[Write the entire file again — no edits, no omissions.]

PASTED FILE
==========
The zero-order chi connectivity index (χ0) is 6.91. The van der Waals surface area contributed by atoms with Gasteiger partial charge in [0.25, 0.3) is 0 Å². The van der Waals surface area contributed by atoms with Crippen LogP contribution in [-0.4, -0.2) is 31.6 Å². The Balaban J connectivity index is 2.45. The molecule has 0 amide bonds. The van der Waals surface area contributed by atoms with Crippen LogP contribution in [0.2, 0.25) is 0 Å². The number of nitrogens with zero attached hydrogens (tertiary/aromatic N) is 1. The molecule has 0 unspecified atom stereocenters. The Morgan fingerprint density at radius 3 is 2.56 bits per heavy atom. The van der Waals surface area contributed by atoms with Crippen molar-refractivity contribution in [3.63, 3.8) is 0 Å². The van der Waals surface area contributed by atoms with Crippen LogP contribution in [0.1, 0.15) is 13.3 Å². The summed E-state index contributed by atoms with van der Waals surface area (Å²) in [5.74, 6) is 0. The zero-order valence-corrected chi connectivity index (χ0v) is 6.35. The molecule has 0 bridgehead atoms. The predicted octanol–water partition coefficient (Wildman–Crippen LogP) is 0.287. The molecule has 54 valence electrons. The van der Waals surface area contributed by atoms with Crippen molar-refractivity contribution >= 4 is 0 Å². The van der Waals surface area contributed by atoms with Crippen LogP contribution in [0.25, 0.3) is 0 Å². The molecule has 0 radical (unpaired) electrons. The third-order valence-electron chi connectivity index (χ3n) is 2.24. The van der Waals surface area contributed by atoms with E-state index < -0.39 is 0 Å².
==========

The zero-order chi connectivity index (χ0) is 6.91. The van der Waals surface area contributed by atoms with Gasteiger partial charge in [0.25, 0.3) is 0 Å². The van der Waals surface area contributed by atoms with Crippen LogP contribution in [-0.4, -0.2) is 31.6 Å². The Balaban J connectivity index is 2.45. The molecule has 0 amide bonds. The van der Waals surface area contributed by atoms with Crippen LogP contribution in [0.2, 0.25) is 0 Å². The number of nitrogens with zero attached hydrogens (tertiary/aromatic N) is 1. The molecule has 0 unspecified atom stereocenters. The Morgan fingerprint density at radius 3 is 2.56 bits per heavy atom. The van der Waals surface area contributed by atoms with Crippen molar-refractivity contribution in [3.63, 3.8) is 0 Å². The van der Waals surface area contributed by atoms with Crippen LogP contribution in [0.1, 0.15) is 13.3 Å². The summed E-state index contributed by atoms with van der Waals surface area (Å²) in [5.74, 6) is 0. The zero-order valence-corrected chi connectivity index (χ0v) is 6.35. The molecule has 0 bridgehead atoms. The predicted octanol–water partition coefficient (Wildman–Crippen LogP) is 0.287. The molecule has 54 valence electrons. The van der Waals surface area contributed by atoms with Crippen molar-refractivity contribution >= 4 is 0 Å². The van der Waals surface area contributed by atoms with Crippen LogP contribution in [0.25, 0.3) is 0 Å². The molecule has 0 radical (unpaired) electrons. The third-order valence-electron chi connectivity index (χ3n) is 2.24. The van der Waals surface area contributed by atoms with E-state index < -0.39 is 0 Å².